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How to screw up SharePoint projects. Top tips to ensure your project fails

A slightly tongue in cheek view on the ways clients, partners etc. combine to trip up delivering a successful project
by

Simon Hudson

on 26 March 2015

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Transcript of How to screw up SharePoint projects. Top tips to ensure your project fails

How to fail your SharePoint project
16 top tips to ensure your project fails to deliver
A slightly tongue in cheek view on the ways clients, partners Microsoft etc. combine to trip up delivering a successful project. Any references to projects, companies and clients will be fictitious or at least heavily disguised to protect the guilty.
1. Install SharePoint completely out of the box
2. Ensure it’s an IT led project.
3. Allocate at least 50% of your project budget to visual design
4. Invest the other half in the technical platform
5. Ensure that any customisation is only done by .NET developers
6. Don’t build any kind of Information Architecture
7. Just build it and they will come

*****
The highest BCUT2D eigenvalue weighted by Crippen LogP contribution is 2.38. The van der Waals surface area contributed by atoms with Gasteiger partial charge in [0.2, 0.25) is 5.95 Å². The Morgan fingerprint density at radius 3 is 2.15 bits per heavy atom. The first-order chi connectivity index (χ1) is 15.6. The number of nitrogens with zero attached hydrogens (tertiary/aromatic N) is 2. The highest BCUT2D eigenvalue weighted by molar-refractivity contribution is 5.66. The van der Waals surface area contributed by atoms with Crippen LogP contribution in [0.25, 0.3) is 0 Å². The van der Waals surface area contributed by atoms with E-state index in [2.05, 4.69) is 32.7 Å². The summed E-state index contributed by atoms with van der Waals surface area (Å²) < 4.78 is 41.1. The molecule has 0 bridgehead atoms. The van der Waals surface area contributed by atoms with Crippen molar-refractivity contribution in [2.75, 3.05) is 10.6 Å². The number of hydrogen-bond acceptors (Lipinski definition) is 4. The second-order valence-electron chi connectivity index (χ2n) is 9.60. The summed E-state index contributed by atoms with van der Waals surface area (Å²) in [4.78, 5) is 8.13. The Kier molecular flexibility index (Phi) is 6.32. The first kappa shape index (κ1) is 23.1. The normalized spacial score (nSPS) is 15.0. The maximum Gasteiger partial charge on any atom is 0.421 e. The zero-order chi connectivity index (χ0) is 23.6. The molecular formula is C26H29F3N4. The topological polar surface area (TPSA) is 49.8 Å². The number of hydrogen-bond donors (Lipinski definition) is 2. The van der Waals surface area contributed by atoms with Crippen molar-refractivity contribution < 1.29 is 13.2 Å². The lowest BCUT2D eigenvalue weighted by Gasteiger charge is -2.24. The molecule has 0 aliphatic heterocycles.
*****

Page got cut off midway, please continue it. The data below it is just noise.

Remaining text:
8. Use lots of folders
9. Hire a contractor
10. Do everything in phase 1
11. Never, ever use partners
12. Keep it all locked down
13. Allow a free for all
Ideally ones who haven’t had hands on experience with SharePoint. They can learn an enormous amount by hand coding features that already exist in SharePoint.

Always use Visual Studio for any configuration and development task. The browser interface is for WIMPS and SharePoint Designer is really just FrontPage and we all remember how good that was.

Custom developed code ensures that you really know what the application is doing. It's not like you are ever want to upgrade your SharePoint solution ( after all, Wave 15 is at least a year away) and supportability is hardly an issue, is it, as long as you keep the same developers indefinitely?

Also don't bother with InfoPath for building eForms – any good developer can build a simple form in only a week (and business users aren’t going to want any iterations or enhancements anyway).

And because it’s so simple you won’t need to send anyone on a SharePoint Admin course, so you don't even need to acquire any new skills
Information structures are simple.
As long as you have a file name and have put it somewhere obvious then people will find it.
SharePoint search is really powerful and can find everything anyway.
SharePoint adds quite enough metadata:
you get a title, automatic created/modified information for author and date.
What more would anyone want?